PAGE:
My father and mother refused to join the Communist Party. This decision had a great impact on our lives. My father returned ill from the six years of the war and could not work and my mother could not get a job. My parents were forced to operate a small business to support us, selling used merchandise. In order to make ends meet they sold new items as well, on the black market, which of course was illegal. After the war, all businesses were nationalized. The few remaining private enterprises were small and carefully monitored by the government. Owners lived in fear of arrest for breaking the strict laws. However, in order to survive, my parents had no choice but to break the laws. The war was over, but we still lived in fear. Our home was inspected often. The police came regularly, searching apartments for illegal merchandise. It is easy to recall the fear in my mother’s eyes when those raids occurred. I was home once, sick with strep throat, when a surprise house check took place. A friend came running to warn my parents. My mother took new clothing and shoes for sale and hid them under my covers. I still remember the fear I felt that day. I watched two undercover police officers go through our personal possessions from the large bed I shared with my sister, covered up by a thick comforter, blankets, pillows, and with all the ‘illegal’ merchandise. That day we were lucky. The police did not check my bed.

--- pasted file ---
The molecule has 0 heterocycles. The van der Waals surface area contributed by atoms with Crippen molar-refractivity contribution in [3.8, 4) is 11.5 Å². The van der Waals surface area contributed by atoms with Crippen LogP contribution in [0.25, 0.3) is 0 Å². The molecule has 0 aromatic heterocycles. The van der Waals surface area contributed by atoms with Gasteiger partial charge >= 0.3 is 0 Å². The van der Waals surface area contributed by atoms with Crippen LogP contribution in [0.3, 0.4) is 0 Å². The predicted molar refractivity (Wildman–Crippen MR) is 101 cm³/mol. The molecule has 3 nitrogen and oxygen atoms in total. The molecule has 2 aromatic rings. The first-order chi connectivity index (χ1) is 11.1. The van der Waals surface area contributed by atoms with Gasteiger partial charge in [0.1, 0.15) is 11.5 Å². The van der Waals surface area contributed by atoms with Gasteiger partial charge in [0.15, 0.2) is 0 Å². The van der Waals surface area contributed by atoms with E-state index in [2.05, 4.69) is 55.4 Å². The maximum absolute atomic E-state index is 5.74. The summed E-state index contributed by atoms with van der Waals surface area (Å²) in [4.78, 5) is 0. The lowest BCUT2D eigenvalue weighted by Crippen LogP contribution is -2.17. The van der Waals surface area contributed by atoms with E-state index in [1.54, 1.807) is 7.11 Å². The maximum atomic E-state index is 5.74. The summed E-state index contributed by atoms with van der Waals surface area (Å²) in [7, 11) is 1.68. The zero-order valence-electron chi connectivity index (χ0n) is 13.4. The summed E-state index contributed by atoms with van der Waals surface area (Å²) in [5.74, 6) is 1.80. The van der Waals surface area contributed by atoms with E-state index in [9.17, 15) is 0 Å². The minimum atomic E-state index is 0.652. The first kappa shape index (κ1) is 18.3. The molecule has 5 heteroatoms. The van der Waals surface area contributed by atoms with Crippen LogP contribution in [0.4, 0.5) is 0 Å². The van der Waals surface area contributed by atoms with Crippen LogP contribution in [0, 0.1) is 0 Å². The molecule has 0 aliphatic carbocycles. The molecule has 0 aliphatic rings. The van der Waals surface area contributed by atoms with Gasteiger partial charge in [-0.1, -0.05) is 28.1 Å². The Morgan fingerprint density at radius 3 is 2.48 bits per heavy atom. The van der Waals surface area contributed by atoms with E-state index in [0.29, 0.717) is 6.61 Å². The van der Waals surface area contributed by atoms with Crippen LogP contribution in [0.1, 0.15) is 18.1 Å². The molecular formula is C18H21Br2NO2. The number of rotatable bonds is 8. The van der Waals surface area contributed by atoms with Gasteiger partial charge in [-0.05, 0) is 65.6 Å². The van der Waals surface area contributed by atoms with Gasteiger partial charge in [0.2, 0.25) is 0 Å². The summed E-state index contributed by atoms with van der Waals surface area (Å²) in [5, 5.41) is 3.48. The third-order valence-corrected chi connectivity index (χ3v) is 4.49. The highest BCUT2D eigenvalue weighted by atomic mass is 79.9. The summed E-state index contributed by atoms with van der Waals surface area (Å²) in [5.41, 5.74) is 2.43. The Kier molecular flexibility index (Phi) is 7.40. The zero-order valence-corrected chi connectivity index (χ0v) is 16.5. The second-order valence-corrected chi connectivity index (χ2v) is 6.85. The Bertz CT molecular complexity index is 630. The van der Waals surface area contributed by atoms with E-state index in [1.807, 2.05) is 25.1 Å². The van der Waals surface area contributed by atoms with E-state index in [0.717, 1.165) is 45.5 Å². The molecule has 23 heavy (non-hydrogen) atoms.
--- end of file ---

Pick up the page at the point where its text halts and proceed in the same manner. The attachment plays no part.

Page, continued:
When I compare my mother’s life from during the war, I see how similar her life was to our life after the war. Friendships were temporary, nothing was permanent. We lived in fear, with uncertainty each day, with the anxiety that something terrible was going to happen at any moment. With good friends disappearing, moving away daily. Today, we know that post-traumatic stress disorder and the symptoms associated with it are real. Not only survivors, but also the next generation experience them. Today, psychological support is available, but in the late 1960s, ’70s, and even later, no studies or support systems concerned themselves with Holocaust survivors and their families. Survivors and the next generation were left to deal with emotional difficulties on their own terms. After the war, survivors were simply told to forget about what had happened to them during the war and about the life they had before the war. They were told to start a new life as if their prior life had never existed. For those survivors whose entire families perished in the Holocaust, the psychological distresses had no outlet. They hid behind a wall of silence; the trauma of what happened weighing heavily down on their psyches. The emotional impact of the war on survivors and their children went on without being understood for decades.